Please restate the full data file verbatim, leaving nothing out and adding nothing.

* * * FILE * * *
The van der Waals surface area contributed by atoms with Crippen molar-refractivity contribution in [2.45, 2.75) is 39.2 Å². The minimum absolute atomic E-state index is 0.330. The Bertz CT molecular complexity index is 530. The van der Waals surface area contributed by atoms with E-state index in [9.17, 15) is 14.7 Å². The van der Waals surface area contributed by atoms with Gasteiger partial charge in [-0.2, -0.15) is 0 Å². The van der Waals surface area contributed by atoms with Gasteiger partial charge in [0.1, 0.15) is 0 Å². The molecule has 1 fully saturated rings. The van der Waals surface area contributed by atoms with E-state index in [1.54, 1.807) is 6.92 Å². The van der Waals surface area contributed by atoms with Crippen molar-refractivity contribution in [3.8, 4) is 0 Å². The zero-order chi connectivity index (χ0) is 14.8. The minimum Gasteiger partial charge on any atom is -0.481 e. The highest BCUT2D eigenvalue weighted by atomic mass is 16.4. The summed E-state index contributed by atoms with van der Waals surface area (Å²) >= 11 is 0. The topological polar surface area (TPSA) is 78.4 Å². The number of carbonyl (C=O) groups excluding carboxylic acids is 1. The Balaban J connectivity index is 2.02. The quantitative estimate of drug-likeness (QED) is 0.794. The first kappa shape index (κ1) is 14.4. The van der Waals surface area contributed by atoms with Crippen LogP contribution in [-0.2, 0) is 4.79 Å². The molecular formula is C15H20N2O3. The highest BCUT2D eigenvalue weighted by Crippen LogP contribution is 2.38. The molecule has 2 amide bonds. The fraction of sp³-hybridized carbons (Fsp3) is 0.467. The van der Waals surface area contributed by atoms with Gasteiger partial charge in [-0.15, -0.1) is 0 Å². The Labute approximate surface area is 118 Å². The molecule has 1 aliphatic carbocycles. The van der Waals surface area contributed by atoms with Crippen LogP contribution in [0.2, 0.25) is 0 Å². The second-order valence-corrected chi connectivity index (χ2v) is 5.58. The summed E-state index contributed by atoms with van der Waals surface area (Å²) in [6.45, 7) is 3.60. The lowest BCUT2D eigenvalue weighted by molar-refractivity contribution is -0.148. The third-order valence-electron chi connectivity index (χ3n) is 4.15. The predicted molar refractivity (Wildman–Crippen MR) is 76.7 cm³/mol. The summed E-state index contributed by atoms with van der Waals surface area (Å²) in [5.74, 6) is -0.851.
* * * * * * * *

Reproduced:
The van der Waals surface area contributed by atoms with Crippen molar-refractivity contribution in [2.45, 2.75) is 39.2 Å². The minimum absolute atomic E-state index is 0.330. The Bertz CT molecular complexity index is 530. The van der Waals surface area contributed by atoms with E-state index in [9.17, 15) is 14.7 Å². The van der Waals surface area contributed by atoms with Gasteiger partial charge in [-0.2, -0.15) is 0 Å². The van der Waals surface area contributed by atoms with Gasteiger partial charge in [0.1, 0.15) is 0 Å². The molecule has 1 fully saturated rings. The van der Waals surface area contributed by atoms with E-state index in [1.54, 1.807) is 6.92 Å². The van der Waals surface area contributed by atoms with Crippen molar-refractivity contribution in [3.8, 4) is 0 Å². The zero-order chi connectivity index (χ0) is 14.8. The minimum Gasteiger partial charge on any atom is -0.481 e. The highest BCUT2D eigenvalue weighted by atomic mass is 16.4. The summed E-state index contributed by atoms with van der Waals surface area (Å²) >= 11 is 0. The topological polar surface area (TPSA) is 78.4 Å². The number of carbonyl (C=O) groups excluding carboxylic acids is 1. The Balaban J connectivity index is 2.02. The quantitative estimate of drug-likeness (QED) is 0.794. The first kappa shape index (κ1) is 14.4. The van der Waals surface area contributed by atoms with Crippen LogP contribution in [-0.2, 0) is 4.79 Å². The molecular formula is C15H20N2O3. The highest BCUT2D eigenvalue weighted by Crippen LogP contribution is 2.38. The molecule has 2 amide bonds. The fraction of sp³-hybridized carbons (Fsp3) is 0.467. The van der Waals surface area contributed by atoms with Gasteiger partial charge in [-0.15, -0.1) is 0 Å². The Labute approximate surface area is 118 Å². The molecule has 1 aliphatic carbocycles. The van der Waals surface area contributed by atoms with Crippen LogP contribution in [0.2, 0.25) is 0 Å². The second-order valence-corrected chi connectivity index (χ2v) is 5.58. The summed E-state index contributed by atoms with van der Waals surface area (Å²) in [6.45, 7) is 3.60. The lowest BCUT2D eigenvalue weighted by molar-refractivity contribution is -0.148. The third-order valence-electron chi connectivity index (χ3n) is 4.15. The predicted molar refractivity (Wildman–Crippen MR) is 76.7 cm³/mol. The summed E-state index contributed by atoms with van der Waals surface area (Å²) in [5.74, 6) is -0.851.